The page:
When it comes to editing text documents, many people especially programmers have a strong opinion which text editor is the best. I also have such an opinion. For quite some time I have been using vi or vim as my text editor of choice. Vim is quite different from most other editors in its usage. In fact, there's even a lot of jokes along the lines of:
How do you generate strong passwords? Tell a user who hasn't used it before, to exit vim.
While it is certainly true that vim takes some time getting used to, my editing speed has increased tremendously since I started using it. In fact, it increased so much, that I soon started missing vim keybindings in other software. But for many other software, there are solutions.
For example, you can get vi extensions for many browsers, that allow you to browse the web largely without a mouse, by using vi keybindings. I am currently using Vimium on Chromium/Chrome and VimFx on Firefox, but there are several others to choose from. All of the extensions have different strengths and drawbacks. There are also often vi keybinding settings or add-ons for different editing tools or other software, but that is not what I want to get into today.
In addition to using a text editor such as vim, I also do not use a graphical file browser, when working at my computer. Instead, I prefer working on the console. It makes me keep more organised and with a little bit of shell coding, many tasks can be solved very quickly and elegantly. As a side note, I am using a Linux system. I have no idea if or how the following also applies to Windows, but it will probably work on Macs as well.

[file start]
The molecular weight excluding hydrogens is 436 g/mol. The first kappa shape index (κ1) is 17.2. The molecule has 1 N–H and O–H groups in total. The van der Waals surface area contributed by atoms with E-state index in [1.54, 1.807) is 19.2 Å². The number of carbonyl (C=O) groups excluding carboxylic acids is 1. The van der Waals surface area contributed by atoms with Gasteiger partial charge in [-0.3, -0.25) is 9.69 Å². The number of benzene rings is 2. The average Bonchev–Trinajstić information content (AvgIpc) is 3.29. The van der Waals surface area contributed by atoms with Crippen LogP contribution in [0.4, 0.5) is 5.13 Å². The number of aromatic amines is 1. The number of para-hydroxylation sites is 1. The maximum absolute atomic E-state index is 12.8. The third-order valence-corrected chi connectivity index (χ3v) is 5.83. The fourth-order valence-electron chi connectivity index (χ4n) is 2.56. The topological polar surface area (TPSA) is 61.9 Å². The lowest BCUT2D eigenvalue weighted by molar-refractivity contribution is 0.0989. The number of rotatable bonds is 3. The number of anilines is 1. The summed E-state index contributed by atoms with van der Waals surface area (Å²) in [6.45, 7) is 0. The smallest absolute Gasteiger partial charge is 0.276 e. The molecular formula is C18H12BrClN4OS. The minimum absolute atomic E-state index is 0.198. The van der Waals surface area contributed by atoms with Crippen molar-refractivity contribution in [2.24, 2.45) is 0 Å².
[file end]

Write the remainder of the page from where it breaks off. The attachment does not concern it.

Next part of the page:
When using the console, you often have to type commands. Naturally, you also often have to correct them, or you may want to repeat commands from a while ago. Thus it was a very happy moment for me when I learned that there was a vi mode for the shell. This allows me to edit already entered commands, and to generally use vi keys in order to use the console faster and eliminating a lot of hand movements.
You can enable simply by typing
set -o vi
in your console. Of course, you can also add the line to your
.profile or wherever you like to configure your console.
However, there is also a more powerful way to get vi key bindings for your shell. In addition to turning on vi mode in the shell, it also enables vi mode for all applications that use
readline as their input. Thus, most interactive console tools will allow you to use your favourite vi bindings as well! You can achieve this by adding the following lines to your
set keymap vi set editing-mode vi
I wanted to write about this, because I often configure a system but then forget about how it is done or how and why this works.
On a related note, Stack Overflow just published a quite funny and interesting article about how developers need help exiting Vim.